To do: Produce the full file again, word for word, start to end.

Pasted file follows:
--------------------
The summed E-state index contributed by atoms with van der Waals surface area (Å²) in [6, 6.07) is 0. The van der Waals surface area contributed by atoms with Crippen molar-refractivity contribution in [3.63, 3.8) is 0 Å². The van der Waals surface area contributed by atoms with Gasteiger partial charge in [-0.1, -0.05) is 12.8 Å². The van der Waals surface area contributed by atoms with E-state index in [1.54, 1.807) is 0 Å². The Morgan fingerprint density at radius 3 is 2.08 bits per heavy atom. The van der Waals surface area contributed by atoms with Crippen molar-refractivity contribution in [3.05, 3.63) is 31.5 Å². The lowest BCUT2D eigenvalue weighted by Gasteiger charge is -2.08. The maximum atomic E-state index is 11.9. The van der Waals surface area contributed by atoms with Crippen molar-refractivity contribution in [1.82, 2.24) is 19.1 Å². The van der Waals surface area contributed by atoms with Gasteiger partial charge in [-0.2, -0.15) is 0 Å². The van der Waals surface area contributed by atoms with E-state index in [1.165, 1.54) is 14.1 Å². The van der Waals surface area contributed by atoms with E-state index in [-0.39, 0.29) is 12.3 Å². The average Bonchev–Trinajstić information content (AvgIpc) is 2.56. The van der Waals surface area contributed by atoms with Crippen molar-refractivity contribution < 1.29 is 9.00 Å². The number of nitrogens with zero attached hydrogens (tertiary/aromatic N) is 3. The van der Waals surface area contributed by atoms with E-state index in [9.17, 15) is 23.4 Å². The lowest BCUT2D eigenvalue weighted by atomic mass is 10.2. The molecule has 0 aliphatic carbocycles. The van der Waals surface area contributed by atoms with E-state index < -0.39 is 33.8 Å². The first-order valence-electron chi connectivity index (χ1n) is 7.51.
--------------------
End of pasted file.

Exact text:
The summed E-state index contributed by atoms with van der Waals surface area (Å²) in [6, 6.07) is 0. The van der Waals surface area contributed by atoms with Crippen molar-refractivity contribution in [3.63, 3.8) is 0 Å². The van der Waals surface area contributed by atoms with Gasteiger partial charge in [-0.1, -0.05) is 12.8 Å². The van der Waals surface area contributed by atoms with E-state index in [1.54, 1.807) is 0 Å². The Morgan fingerprint density at radius 3 is 2.08 bits per heavy atom. The van der Waals surface area contributed by atoms with Crippen molar-refractivity contribution in [3.05, 3.63) is 31.5 Å². The lowest BCUT2D eigenvalue weighted by Gasteiger charge is -2.08. The maximum atomic E-state index is 11.9. The van der Waals surface area contributed by atoms with Crippen molar-refractivity contribution in [1.82, 2.24) is 19.1 Å². The van der Waals surface area contributed by atoms with Gasteiger partial charge in [-0.2, -0.15) is 0 Å². The van der Waals surface area contributed by atoms with E-state index in [1.165, 1.54) is 14.1 Å². The van der Waals surface area contributed by atoms with E-state index in [-0.39, 0.29) is 12.3 Å². The average Bonchev–Trinajstić information content (AvgIpc) is 2.56. The van der Waals surface area contributed by atoms with Crippen molar-refractivity contribution < 1.29 is 9.00 Å². The number of nitrogens with zero attached hydrogens (tertiary/aromatic N) is 3. The van der Waals surface area contributed by atoms with E-state index in [9.17, 15) is 23.4 Å². The lowest BCUT2D eigenvalue weighted by atomic mass is 10.2. The molecule has 0 aliphatic carbocycles. The van der Waals surface area contributed by atoms with E-state index < -0.39 is 33.8 Å². The first-order valence-electron chi connectivity index (χ1n) is 7.51.